Posts tagged Travel
YouTube Channel launch

It’s been a while but there’s been lots going on in my photography life. I’ll catch up about that over the next few days but for now, here’s the Channel trailer for my YouTube channel that I have launched, featuring my photography, travel, time lapses and life.

I’ve been acquiring new gear, learning new skills, including video editing and music creation. There’s lots to talk about over the coming weeks. I’ll look forward to that, so stay tuned.

American Granite exhibition opening

Last Thursday evening, I was really quite nervous as I waited for people to arrive for the opening of my first solo exhibition. With the support of a US Embassy Public Diplomacy grant and printing support from Fujifilm NZ, I put together a selection of images I made from Yosemite National Park in Central California last year. I'm so grateful for the excellent turnout of support on the evening, and from the lovely feedback I have received from people who have gone to see the exhibition after the opening night. It continues until 16th July, and I will be giving a public talk next week on the 6th July. Please go along and take a look, and even come along to the talk if you can.

Do we take too many photos? Does it change our experience of life?

I run a podcast called Who cares? What's the point? In it, I interview people from around the world who are doing interesting things in psychology. In one recent episode, I spoke with Alex Barasch from the Stern Business School at New York University about how we may often hear the message that we should stop taking so many photos and just be in the moment and enjoy our experiences without trying to record everything. But is this true? Does photography - especially using our smartphones - get in the way of our experience of life? You can listen to the podcast and read the transcript of my interview with Alex here. I hope you enjoy it.

American Granite: My new exhibition opens at Photospace Gallery on June 22

I can't quite believe it, but my first gallery exhibition opens later this month. American Granite will run from June 22 - July 16 at Photospace Gallery on Courteney Place in Wellington, New Zealand.

There is a view that taking photographs of objects and scenery somehow interferes with our enjoyment or experience of being in the moment, especially when we are out in the wilderness. How often have you heard people urge others to put the camera down and just 'be in the moment'. I even say it to myself (with some justification) on occasion. However, the reality is more nuanced than this one-sided view. Taking photographs can also heighten our sensibilities and sensitivity and increase our engagement in our experiences.  For me, walking around a snowbound Yosemite National Park in January 2017 was a truly wondrous experience. Sarah and I were amongst the last to be admitted into the Park for two days as the snow mounted up and transport options both into and out of Yosemite became difficult. Many of these photographs in this exhibition were made wandering around with a Park Ranger in sub-zero temperatures one morning. I went back to my room so cold, that I couldn’t actually move my fingers for a few minutes. I remember nervously checking my camera memory card that my fingers were working well enough in the field, that I had actually pressed the shutter when I thought I had.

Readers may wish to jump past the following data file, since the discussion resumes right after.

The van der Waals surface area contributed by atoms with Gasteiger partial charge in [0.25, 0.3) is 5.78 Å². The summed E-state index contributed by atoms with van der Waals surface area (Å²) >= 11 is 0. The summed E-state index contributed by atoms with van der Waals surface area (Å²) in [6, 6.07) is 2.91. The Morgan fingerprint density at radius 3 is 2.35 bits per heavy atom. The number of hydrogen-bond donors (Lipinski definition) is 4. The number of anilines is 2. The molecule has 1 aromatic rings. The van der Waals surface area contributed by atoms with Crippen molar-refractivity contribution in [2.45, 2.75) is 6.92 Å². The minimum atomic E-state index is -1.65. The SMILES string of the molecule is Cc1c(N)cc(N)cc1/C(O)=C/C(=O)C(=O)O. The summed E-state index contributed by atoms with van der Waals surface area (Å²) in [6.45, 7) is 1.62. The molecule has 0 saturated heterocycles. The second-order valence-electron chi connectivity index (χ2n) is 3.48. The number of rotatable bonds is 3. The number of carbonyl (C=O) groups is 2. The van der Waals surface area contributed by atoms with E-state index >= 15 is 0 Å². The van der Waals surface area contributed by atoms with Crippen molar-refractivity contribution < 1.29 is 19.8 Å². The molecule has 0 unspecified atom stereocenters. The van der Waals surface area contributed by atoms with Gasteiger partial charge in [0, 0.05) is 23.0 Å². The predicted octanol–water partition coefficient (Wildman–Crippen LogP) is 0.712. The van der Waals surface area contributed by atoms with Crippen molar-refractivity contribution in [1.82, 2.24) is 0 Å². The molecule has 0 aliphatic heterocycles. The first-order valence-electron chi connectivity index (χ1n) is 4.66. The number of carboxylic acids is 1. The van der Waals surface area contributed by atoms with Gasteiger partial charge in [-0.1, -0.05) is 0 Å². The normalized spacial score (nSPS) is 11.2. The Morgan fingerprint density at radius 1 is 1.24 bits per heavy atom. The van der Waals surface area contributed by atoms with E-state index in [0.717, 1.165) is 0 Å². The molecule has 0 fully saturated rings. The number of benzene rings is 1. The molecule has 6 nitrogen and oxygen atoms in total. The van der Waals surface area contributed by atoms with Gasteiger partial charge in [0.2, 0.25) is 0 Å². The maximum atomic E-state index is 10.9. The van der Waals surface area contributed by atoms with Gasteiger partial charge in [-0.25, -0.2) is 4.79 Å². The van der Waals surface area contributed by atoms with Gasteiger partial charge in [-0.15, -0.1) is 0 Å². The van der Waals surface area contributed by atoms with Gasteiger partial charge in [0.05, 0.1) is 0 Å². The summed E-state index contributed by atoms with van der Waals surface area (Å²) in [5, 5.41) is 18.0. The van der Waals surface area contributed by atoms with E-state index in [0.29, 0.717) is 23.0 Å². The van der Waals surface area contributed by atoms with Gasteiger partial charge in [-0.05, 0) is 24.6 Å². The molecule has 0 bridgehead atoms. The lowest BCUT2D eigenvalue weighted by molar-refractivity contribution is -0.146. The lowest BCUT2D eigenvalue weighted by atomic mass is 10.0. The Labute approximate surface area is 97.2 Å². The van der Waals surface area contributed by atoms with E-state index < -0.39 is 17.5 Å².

My exhibition will also be supported by a public lecture on 6th July (6.30pm) at Wellington Central Library, Mezzanine Floor, entitled 'Does photography ruin our enjoyment of wilderness experiences?' I'm looking forward to talking about that too.
I've linked the Facebook event pages for both the exhibition and the public lecture too. It'll appear on Eventfinda too in the next week or so, so I'll put that link up too when I get the chance. Please note the dates in your diary and come along. And for those of you that can't make it to Wellington to see the whole thing, I'll put up an online gallery for you to enjoy once the event is over.
I'd also like to acknowledge and thank the US Embassy in New Zealand for awarding me a Public Diplomacy Grant to support this exhibition.
Joining the photography team covering TEDxSydney 2018

Here's the thing. Sometimes you just chase the opportunity and see where it leads. Let's start at the beginning. I have been the MC for TEDxWellington for the last three events. This came after meeting DK, a most excellent human being and licensee and producer of both TEDxWellington and its precursor, TEDxTeAro. We both traveled to New York last year for TEDFest 2017, where I met Vicki, and I joined the Facebook group for TEDx organisers down in this part of the world. Fast forward to earlier this week, and I see a call go out to see if any of the organisers in the area fancied going over to check out TEDxSydney. TEDxWellington hosted 1000 for our event last year, which was big for us. TEDxSydney had over 4000 attendees last year, so I figured it would be cool to see what happens at a TEDx event on this scale.